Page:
A couple of weeks ago I installed OpenSuse Leap 42.3 but it installed to sdc instead of sda. I wanted to add it to my grub2 bootmenu which had the mbr on sda. I tried installing it twice more but still missed the place in the installation wizard where I could specify to write the mbr to sdc. I now have Tumbleweed Live DVD installed to a DVD but as soon as I booted to the startup screen i recalled that this was like the OS that kept writing the boot menu to the third drive instead of the first. Would you be kind enough to tell me if there is a way to tell OpenSuse Tumbleweed to write the MBR and/or boot loader to sda I am hoping to then use Grub Customizer to be able to add OpenSuse Tumbleweed it to my esisting Grub2 boot loader. Thank you very much fpr your kind consideration.
Don’t think you can write MBR to a different drive unless you have at least a /boot partition on that drive.
MBR does not have the power to cross drives.
Also are you sure you boot installer in legacy mode and not EFI mode???
If you plan to have an OS that lives on sda control the boot it should still be able to chain to the sdc drive. Or you could make sdc the boot drive and chain to other OS from the openSUSE grub on sdc
@gogalthorp - I think you can write an ‘mbr’ to each disk, and then choose boot device via bios.
I’m just saying that after the installation was finished, I had to go into my BIOS settings so that the first disk in hard drive order was the third disk instead of the first otherwise I just entered the original Grub 2 customized boot loader that i had all along. When I booted into the third drive I got the OpenSuse bootloader with OpenSuse listed first but I had no way to customize it or add the OpenSuse to the first bootloader. I remember looking in the installer and seeing the three drives listed in a little window as sdc/sdb/sda only vertically. The second time I did the installation I reversed this little list to sda/sdb/sdc/ but it made no difference to the result. FYI all my Linux Distros are on sdc. There are Windows only on sda and on sdb. I’ve never heard about EFI until I started reading these forum threads a few weeks ago. I have an Asus P5B-VM with an Intel Core 2 Quad Q6900. I’m guessing I installed the motherboard around 8 years ago. AFAIK UEFI was unheard of back then. I tried Chain loading wihin Grub Customizer by Daniel Richter but it did not work. i also tried to use Yast inside OpenSuse to move the bootloader to SDA/ but that did not work either.
The other thing I should mention is the fact that GParted reports “can’t have overlapping partitions.” for SDA and SDB and FDisk reports disks in wrong order for SDB. When I looked at SDB in GParted this morning it said unallocated space for the whole drive, but when I used Gparted from another distro in a higher numbered partition the same drive looked as usual.
Intuition tells me I should be trying to fix the partitioning issues first but all the OS’s are booting fine at this moment. It’s not really broke as far as booting is concerned. Only some new installations are giving me trouble, although a Ubuntu installation to SDC/20 a few days ago completed without a hitch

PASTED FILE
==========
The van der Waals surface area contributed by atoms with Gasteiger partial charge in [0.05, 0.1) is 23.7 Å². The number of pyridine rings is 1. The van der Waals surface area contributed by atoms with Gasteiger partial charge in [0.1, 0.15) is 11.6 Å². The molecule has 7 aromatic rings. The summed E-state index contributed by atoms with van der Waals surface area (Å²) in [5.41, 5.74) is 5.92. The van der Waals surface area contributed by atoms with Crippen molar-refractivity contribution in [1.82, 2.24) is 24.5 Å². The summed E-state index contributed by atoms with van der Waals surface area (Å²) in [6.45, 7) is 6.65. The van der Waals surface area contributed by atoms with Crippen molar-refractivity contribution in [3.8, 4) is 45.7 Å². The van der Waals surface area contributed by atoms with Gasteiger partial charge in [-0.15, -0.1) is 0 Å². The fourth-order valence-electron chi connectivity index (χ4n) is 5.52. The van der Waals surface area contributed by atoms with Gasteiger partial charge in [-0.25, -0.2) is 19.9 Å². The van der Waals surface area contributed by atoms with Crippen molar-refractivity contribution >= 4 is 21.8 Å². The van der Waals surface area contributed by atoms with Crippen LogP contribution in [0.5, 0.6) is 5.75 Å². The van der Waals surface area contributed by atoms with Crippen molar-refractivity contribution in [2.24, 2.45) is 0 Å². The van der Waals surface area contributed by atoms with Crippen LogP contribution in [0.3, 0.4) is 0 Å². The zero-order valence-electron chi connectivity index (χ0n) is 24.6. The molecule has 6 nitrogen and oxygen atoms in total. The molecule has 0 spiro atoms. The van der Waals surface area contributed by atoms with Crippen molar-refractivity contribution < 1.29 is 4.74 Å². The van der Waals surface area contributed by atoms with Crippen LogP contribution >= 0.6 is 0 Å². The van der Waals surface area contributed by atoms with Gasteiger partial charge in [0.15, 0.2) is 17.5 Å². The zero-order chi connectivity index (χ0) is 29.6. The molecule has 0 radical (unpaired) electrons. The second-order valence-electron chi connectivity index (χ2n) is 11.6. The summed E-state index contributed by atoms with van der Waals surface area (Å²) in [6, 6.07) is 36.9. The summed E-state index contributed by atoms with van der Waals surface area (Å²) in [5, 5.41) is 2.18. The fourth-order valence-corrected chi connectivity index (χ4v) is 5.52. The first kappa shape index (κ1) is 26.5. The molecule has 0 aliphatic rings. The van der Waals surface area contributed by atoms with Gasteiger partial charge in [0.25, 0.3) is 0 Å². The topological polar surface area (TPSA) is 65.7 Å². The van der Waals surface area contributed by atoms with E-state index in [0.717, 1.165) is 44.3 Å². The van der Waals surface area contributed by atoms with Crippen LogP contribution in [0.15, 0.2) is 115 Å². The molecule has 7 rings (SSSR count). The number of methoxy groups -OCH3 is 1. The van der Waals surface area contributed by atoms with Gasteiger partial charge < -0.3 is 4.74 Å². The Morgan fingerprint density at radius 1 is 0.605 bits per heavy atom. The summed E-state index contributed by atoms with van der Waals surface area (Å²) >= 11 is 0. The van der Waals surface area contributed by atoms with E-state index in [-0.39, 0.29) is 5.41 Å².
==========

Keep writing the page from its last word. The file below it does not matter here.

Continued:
Thanks again. I could always install Tumbleweed knowing that i’m going to have to go to BIOS to access it.
Looking at Yast bootloader, there’s a box toward the bottom left “Edit Disk Boot Order”. You should set the order so that the disk you want for boot disk is first.
You can also change the order by moving the control wires in back of the drive. Or change boot order in the BIOS once in Linux you should be able to chain to Windows from grub but you may need to set scan for foreign OS in Yast-Boot loader if Windows does not show from the Grub2 menu. Or you can edit the grub config files. Windows without a boot loader program will not chain to Linux but Linux does chain to Windows so Linux must be the control of booting
The OP was not wanting to change the boot order.
Given the actual boot order, the OP wanted grub2 to be installed appropriately for that boot order.
The “Edit Disk Boot Order” is not intended to change the boot order. It is intended to make sure that the boot loader is installed appropriately for the actual boot order.
Usually, the installer gets it right. But sometime it needs adjusting.
True but grub has to run for it to work and MBR won’t go to a different disk (yes it does work with EFI but not MBR). Thus BIOS would need to be changed or a boot partition set on the boot disk or physical order changed. But with MBR something is needed on the boot disk to chain to grub some how.
Nonsense. “Installing GRUB in MBR” means writing core.img to post-MBR gap. It can be done onto any disk.
On summary screen click bootloader, you then can uncheck all locations (root, /boot etc) and enter specific device in custom bootloader location field (you can even add several devices there for redundancy). Also uncheck “install generic bootloader”.
Well with Windows in the mix it normally needs to be generic code in the MBR and that is tied to the Disk. Because Windows tends to like to overwrite the MBR on updates.
I may be misunderstanding your problem but why not install tumbleweed with no bootloader and add the appropriate /boot details to your original grub.cfg with 40_custom or 90_persistent?
That way you keep the original bootloader on sda.